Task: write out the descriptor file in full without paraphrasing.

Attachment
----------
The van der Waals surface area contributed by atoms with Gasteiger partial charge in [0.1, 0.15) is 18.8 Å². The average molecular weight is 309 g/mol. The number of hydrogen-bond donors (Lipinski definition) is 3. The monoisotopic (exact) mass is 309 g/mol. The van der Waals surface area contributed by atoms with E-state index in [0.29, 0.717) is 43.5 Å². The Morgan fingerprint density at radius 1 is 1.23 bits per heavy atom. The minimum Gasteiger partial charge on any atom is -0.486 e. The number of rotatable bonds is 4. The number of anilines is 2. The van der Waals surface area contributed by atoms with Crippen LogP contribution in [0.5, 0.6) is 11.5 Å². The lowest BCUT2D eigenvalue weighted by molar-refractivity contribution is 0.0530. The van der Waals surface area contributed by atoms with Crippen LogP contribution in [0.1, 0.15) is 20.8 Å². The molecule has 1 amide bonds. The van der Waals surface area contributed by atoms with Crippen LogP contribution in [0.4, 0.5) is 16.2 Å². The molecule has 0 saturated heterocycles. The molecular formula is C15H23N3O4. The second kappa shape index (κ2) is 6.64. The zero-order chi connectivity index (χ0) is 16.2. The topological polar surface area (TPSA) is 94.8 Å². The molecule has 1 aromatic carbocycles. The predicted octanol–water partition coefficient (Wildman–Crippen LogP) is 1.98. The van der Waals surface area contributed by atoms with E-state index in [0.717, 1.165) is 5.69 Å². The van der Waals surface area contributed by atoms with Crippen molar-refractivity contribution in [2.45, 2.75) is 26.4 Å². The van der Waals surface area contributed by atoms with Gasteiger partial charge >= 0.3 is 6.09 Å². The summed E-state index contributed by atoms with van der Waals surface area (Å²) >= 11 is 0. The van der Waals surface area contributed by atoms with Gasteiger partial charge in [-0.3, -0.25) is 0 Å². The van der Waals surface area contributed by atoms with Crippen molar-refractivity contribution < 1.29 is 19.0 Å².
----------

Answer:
The van der Waals surface area contributed by atoms with Gasteiger partial charge in [0.1, 0.15) is 18.8 Å². The average molecular weight is 309 g/mol. The number of hydrogen-bond donors (Lipinski definition) is 3. The monoisotopic (exact) mass is 309 g/mol. The van der Waals surface area contributed by atoms with E-state index in [0.29, 0.717) is 43.5 Å². The Morgan fingerprint density at radius 1 is 1.23 bits per heavy atom. The minimum Gasteiger partial charge on any atom is -0.486 e. The number of rotatable bonds is 4. The number of anilines is 2. The van der Waals surface area contributed by atoms with Crippen LogP contribution in [0.5, 0.6) is 11.5 Å². The lowest BCUT2D eigenvalue weighted by molar-refractivity contribution is 0.0530. The van der Waals surface area contributed by atoms with Crippen LogP contribution in [0.1, 0.15) is 20.8 Å². The molecule has 1 amide bonds. The van der Waals surface area contributed by atoms with Crippen LogP contribution in [0.4, 0.5) is 16.2 Å². The molecule has 0 saturated heterocycles. The molecular formula is C15H23N3O4. The second kappa shape index (κ2) is 6.64. The zero-order chi connectivity index (χ0) is 16.2. The topological polar surface area (TPSA) is 94.8 Å². The molecule has 1 aromatic carbocycles. The predicted octanol–water partition coefficient (Wildman–Crippen LogP) is 1.98. The van der Waals surface area contributed by atoms with E-state index in [0.717, 1.165) is 5.69 Å². The van der Waals surface area contributed by atoms with Crippen molar-refractivity contribution in [2.45, 2.75) is 26.4 Å². The van der Waals surface area contributed by atoms with Gasteiger partial charge >= 0.3 is 6.09 Å². The summed E-state index contributed by atoms with van der Waals surface area (Å²) >= 11 is 0. The van der Waals surface area contributed by atoms with Gasteiger partial charge in [-0.3, -0.25) is 0 Å². The van der Waals surface area contributed by atoms with Crippen molar-refractivity contribution < 1.29 is 19.0 Å².